Open surgery is widely used as a benchmark for the results of fenestrated endovascular repair of complex abdominal aortic aneurysms (AAA). However, the existing evidence stems from single-centre experiences, and may not be reproducible in wider practice. National outcomes provide valuable information regarding the safety of suprarenal aneurysm repair.
Demographic and clinical data were extracted from English Hospital Episodes Statistics for patients undergoing elective suprarenal aneurysm repair from 1 April 2000 to 31 March 2010. Thirty-day mortality and five-year survival were analysed by logistic regression and Cox proportional hazards modeling.
793 patients underwent surgery with 14% overall 30-day mortality, which did not improve over the study period. Independent predictors of 30-day mortality included age, renal disease and previous myocardial infarction. 5-year survival was independently reduced by age, renal disease, liver disease, chronic pulmonary disease, and known metastatic solid tumour. There was significant regional variation in both 30-day mortality and 5-year survival after risk-adjustment. Regional differences in outcome were eliminated in a sensitivity analysis for perioperative outcome, conducted by restricting analysis to survivors of the first 30 days after surgery.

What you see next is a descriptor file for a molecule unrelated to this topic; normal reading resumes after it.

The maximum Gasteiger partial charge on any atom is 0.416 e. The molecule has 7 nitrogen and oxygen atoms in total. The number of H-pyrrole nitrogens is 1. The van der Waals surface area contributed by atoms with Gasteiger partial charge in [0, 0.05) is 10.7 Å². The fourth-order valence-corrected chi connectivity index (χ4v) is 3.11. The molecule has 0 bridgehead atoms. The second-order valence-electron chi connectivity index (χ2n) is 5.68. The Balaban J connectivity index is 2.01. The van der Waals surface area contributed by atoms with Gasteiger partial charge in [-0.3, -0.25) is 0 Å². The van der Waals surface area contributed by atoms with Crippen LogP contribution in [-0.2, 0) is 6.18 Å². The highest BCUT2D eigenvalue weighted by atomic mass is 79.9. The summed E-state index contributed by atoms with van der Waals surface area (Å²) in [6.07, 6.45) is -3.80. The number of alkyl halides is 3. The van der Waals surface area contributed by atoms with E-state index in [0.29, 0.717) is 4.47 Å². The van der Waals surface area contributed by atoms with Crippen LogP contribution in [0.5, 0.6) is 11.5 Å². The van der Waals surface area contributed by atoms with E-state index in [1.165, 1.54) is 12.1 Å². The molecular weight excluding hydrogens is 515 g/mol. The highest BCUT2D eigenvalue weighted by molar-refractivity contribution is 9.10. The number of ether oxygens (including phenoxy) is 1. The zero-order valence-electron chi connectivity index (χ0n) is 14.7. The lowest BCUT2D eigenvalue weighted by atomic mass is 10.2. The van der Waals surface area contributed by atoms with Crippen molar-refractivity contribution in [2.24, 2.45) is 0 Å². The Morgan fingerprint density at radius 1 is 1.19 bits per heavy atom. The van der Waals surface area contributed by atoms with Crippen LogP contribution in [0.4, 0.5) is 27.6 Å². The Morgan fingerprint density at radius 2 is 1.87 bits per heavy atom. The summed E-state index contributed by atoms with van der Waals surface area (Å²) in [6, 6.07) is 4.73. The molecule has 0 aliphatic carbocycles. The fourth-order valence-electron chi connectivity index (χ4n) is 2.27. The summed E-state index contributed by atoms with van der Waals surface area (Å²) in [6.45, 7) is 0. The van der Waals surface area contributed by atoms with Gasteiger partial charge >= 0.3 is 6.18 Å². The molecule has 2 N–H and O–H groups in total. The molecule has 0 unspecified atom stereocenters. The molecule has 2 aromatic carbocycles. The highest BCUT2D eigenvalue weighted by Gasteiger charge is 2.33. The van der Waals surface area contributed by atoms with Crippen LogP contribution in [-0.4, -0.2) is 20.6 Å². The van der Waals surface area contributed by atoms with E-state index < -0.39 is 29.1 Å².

Elective suprarenal aneurysm repair was associated with considerable mortality and significant regional variation across England. These data provide a benchmark to assess the efficacy of complex endovascular repair of supra-renal aneurysms, though cautious interpretation is required due to the lack of information regarding aneurysm morphology. More detailed study is required, ideally through the mandatory submission of data to a national registry of suprarenal aneurysm repair.